9. steve Savage - May 16, 2010

I didn’t mean to “cherrypick” or “twist” anything. I stick by my point that traditional breeding has no idea what it is doing on a gene by gene point of view.

As for what you call my “blind faith” in industry – I have no such faith. I’m interested in positive change for agriculture and I’m keenly aware of the barriers to such change. Look at these blog posts to see what I advocate:



Also, I’d like to stay in communication with you even though we disagree on so many things. My email is savage.sd@gmail.com.


10. angryscientist - May 16, 2010

…traditional breeding has no idea what it is doing on a gene by gene point of view.

Yeah, so what? That’s not the point of traditional breeding. It is the point of GMO technology, but the predictability of the results of altering genes with that technology leaves a lot to be desired.

Regarding your articles you just linked, would those “actually quite benign chemical herbicides” include Roundup? Don’t make me laugh. Most scientists might agree with what you call positive change for agriculture. Bill Gates goes so far as to accuse people opposed to GMO technology of condemning poor Africans to starve, as if that’s the only alternative, and of course the purveyors like to wrap themselves in a green cloak, to counter the bad publicity they’re getting from those diehard environmentalist wackos. Some of those techniques are better than standard practices, no doubt, but no-till farming and using cover crops predate modern agriculture.

I noted another story linked to your articles, Do Glyphosate-Resistant Weeds Pose a Problem for Farmers Using Roundup? Well, duh! So the proposed solution is to engineer resistance to another herbicide. Why am I not surprised. Where does the vicious circle end?

The people of Colombia have a different view of glyphosate, being used there to destroy the coca farms. This is excerpted from an old article in Rachel’s Environment and Health News

Echoes of Vietnam (Colombia)
by Rachel Massey

…Representatives of Colombian indigenous communities recently traveled to Washington, D.C. to explain how they have been affected by spraying that has already occurred. Glyphosate, they said, kills more than drug crops — it also kills food crops that many rural Colombians depend on for survival. In some places, the spraying has killed fish and livestock and has contaminated water supplies. One photograph from a sprayed area shows a group of banana trees killed by herbicides; nearby a plot of coca plants remains untouched. Sometimes the spray also lands on schoolyards or people’s homes. Many Colombians say they have become ill as a result.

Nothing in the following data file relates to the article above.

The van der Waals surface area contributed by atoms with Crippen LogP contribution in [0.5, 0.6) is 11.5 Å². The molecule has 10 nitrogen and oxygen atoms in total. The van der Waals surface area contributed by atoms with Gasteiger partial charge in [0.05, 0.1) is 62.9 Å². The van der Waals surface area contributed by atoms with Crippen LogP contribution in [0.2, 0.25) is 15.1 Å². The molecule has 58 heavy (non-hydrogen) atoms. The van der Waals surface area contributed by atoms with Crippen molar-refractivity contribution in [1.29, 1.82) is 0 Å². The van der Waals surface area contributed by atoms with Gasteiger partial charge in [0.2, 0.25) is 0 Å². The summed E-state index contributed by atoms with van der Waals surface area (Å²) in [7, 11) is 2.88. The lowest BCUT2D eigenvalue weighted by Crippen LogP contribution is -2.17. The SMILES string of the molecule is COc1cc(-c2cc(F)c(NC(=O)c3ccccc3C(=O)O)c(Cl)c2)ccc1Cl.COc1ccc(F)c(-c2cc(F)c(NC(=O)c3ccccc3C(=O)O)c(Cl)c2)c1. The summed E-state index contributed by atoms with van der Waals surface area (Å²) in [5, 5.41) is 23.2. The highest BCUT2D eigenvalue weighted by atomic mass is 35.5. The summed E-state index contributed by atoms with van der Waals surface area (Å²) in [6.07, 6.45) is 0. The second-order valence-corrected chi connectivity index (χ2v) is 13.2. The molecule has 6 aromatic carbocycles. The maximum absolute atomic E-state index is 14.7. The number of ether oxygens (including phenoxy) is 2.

According to the NEW YORK TIMES, in one case several spray victims traveled 55 miles by bus to visit a hospital. The doctor who treated them said their symptoms included dizziness, nausea, muscle and joint pain, and skin rashes. “We do not have the scientific means here to prove they suffered pesticide poisoning, but the symptoms they displayed were certainly consistent with that condition,” he said. A nurse’s aide in the local clinic said she had been instructed “not to talk to anyone about what happened here.”

The U.S. State Department denies that there are human health effects from spraying glyphosate on the Colombian countryside. A U.S. embassy official in Colombia told the NEW YORK TIMES that glyphosate is “less toxic than table salt or aspirin” and said the spray victims’ accounts of adverse effects were “scientifically impossible.” A question-and-answer fact sheet published by the State Department says that glyphosate does not “harm cattle, chickens, or other farm animals,” is not “harmful to human beings,” and will not contaminate water. The fact sheet asks the question, “If glyphosate is so benign, why are there complaints of damage from its use in Colombia?” and answers: “These reports have been largely based on unverified accounts provided by farmers whose illicit crops have been sprayed. Since their illegal livelihoods have been affected by the spraying, these persons do not offer objective information about the program…. ”